The Entrepreneur Economist Club of Dhaka School of Economics organized a virtual seminar on the importance of big data and machine learning in entrepreneurship analysis. Speakers from different countries connected the seminar through online, while the students and faculties of entrepreneurship economics joined the program as hosts, held on Tuesday. The speakers emphasized increasing practice on machine learning and data analytics, to face the challenges of entrepreneurship in the new era. There is a possibility of major changes in the economic activities of the country. So any skills in machine learning and data analytics will put an employee ahead, they said. Read More;: Google's AI Chatbot Bard: All You Need to Know Prof Parul Khanna, Vice Principal, IMT, Faridabad, India was the chief guest in the seminar while Economist and Coordinator of entrepreneurship economics Professor Dr. Muhammad Mahbub Ali chaired the session. Prof.Dr.Rinku Sharma Dixit, New Delhi School of Management, India presents a keynote paper on ‘using big data and artificial intelligence to accelerate entrepreneurial development Dr. Sudipta Bhattacharya, Dr. Dipika Kundal, Dr. Kunal Sheel, Dr. Pranjal Kumar Pukhan, Assistant Professors Rehena Parveen, and Dr. Sara Tasnim, among others, spoke at the function. Read More: ChatGPT maker releases tool to help teachers detect if AI wrote homework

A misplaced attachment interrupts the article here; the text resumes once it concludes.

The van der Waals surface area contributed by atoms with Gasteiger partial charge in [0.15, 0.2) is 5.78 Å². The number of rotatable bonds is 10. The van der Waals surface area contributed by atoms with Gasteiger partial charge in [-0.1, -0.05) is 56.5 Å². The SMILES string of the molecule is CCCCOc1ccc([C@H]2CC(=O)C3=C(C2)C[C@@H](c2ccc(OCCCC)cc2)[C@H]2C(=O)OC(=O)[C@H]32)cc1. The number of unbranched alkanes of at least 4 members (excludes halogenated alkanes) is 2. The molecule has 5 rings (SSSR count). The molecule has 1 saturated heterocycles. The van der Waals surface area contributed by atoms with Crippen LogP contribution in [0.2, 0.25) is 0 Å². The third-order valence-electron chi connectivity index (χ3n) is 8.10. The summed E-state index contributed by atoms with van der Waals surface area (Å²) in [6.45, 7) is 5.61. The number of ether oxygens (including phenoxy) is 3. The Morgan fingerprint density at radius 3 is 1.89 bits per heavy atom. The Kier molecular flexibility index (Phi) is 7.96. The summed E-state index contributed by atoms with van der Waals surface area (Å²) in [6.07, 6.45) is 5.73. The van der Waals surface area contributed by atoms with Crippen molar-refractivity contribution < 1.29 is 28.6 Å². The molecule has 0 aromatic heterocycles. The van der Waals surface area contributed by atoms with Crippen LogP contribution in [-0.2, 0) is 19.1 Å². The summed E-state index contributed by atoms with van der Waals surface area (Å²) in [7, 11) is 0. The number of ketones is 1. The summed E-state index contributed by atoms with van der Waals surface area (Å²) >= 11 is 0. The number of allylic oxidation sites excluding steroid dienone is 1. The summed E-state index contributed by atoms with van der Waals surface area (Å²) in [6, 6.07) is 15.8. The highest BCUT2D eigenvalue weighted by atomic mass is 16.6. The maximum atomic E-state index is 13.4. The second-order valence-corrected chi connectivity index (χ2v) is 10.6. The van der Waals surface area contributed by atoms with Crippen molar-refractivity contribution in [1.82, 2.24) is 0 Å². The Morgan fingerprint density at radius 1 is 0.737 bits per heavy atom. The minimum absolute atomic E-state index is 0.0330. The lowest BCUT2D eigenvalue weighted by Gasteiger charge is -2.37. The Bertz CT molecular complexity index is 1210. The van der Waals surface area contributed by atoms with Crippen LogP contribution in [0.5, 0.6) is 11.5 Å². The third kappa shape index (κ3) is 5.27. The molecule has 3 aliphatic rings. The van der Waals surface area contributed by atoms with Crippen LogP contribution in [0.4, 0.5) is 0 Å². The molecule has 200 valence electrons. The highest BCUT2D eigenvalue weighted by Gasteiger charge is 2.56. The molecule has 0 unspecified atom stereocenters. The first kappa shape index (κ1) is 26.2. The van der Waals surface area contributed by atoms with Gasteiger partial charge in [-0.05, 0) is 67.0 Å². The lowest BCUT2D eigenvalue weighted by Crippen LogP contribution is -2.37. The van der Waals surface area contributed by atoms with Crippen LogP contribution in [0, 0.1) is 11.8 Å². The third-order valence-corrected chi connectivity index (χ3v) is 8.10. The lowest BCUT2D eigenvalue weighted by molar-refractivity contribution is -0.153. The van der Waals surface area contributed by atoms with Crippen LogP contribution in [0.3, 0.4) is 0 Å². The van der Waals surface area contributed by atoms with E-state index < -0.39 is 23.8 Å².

Google hopes ‘Bard’ will outsmart ChatGPT, Microsoft in AI